May 28, 2012

Sigma 10-20mm F3.5 vs F4.0-5.6


Have you ever wished for a do-over on a project? Sometimes you finish up a project and realize that maybe you should have done something a little different. Well, this one of those situations. After completing the comparative review of the Pentax 12-24mm, Sigma 12-24mm, and the Tamron 10-24mm, a lot of forum members said that we should have selected the Sigma 10-20mm, instead of the Sigma 12-24mm. Well you can’t rewrite history, but you can to listen to your forum members. We listened!

In this comparative review, we will take a detailed look at the two Sigma 10-20mm lenses that are currently available. The Sigma lenses are considered ultra-wide angle lenses. A wide-angle lens, by definition, has a focal length shorter than the long side of the camera sensor. The APS-C sensor, used in all Pentax DSLR’s, is approximately 24 mm x 16 mm. This means that any lens with a focal length between 24mm and 16mm is considered wide angle. An ultra-wide angle lens has a focal length less than the short side of the camera sensor. All ultra-wide angle lenses provide the photographer a wider view, with some distortion, which is the appeal of the ultra-wide angle lens.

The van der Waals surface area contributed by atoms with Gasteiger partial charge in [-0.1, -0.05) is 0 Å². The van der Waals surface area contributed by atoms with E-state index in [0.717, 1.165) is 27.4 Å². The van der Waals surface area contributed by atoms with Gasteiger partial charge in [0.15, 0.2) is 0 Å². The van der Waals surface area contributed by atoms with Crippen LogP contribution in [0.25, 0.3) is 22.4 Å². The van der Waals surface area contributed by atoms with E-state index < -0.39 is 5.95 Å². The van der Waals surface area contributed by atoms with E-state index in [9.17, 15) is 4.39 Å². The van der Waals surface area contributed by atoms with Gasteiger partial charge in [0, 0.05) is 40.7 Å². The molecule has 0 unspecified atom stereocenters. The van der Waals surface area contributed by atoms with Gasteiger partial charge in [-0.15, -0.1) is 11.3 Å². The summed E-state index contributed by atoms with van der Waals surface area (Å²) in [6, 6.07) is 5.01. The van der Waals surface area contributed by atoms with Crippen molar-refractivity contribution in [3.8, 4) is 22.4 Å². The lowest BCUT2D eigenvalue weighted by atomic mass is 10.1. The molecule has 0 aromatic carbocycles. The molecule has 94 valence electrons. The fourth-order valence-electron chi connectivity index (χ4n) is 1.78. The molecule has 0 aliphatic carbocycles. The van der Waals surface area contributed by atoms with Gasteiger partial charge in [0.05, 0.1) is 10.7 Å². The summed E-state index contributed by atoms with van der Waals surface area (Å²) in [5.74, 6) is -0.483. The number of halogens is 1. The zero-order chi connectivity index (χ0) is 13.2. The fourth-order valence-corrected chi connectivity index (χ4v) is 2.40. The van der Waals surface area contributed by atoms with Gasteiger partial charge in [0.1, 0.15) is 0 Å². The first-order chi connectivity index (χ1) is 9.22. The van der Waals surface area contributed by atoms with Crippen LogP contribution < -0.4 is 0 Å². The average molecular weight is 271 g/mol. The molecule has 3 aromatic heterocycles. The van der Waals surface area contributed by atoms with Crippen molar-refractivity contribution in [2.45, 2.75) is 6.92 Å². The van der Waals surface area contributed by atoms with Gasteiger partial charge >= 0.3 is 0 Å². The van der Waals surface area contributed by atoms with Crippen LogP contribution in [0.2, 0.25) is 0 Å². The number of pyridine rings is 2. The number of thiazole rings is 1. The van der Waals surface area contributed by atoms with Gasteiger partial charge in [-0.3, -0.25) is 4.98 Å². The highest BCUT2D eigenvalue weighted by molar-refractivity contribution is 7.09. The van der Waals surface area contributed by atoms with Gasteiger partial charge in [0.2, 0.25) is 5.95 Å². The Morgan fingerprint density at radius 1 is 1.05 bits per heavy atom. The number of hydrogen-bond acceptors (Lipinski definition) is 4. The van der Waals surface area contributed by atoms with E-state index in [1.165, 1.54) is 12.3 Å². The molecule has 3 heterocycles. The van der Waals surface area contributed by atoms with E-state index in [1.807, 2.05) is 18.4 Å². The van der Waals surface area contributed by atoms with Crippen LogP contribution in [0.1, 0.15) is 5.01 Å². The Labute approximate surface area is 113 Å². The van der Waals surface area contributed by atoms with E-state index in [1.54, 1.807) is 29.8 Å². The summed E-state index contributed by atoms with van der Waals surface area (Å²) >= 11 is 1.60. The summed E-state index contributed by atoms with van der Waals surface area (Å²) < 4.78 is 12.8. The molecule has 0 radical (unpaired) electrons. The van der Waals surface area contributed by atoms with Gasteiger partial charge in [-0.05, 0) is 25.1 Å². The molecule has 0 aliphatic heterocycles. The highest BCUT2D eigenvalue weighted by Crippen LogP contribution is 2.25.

Ultra-wide angle lenses come in two types: Fisheye lenses with curvilinear barrel distortion and rectilinear lenses. Fisheye lenses are very useful in some situations and can create unique photographs because of their distortion. Rectilinear lenses are designed so straight lines in a photograph will appear relatively straight and thus lack the extreme distortion that is characteristic of fisheye lenses. Rectilinear lenses are more versatile and can be used in architectural and landscape photography.

Currently Sigma makes two zoom lenses in the 10-20mm range. In this review, we'll examine the Sigma 10-20mm F/3.5 EX DC HSM and the Sigma 10-20mm F/4-5.6 EX DC J. Both lenses are ultra-wide angle reticular zooms for the Pentax system.

Sigma 10-20 comparison

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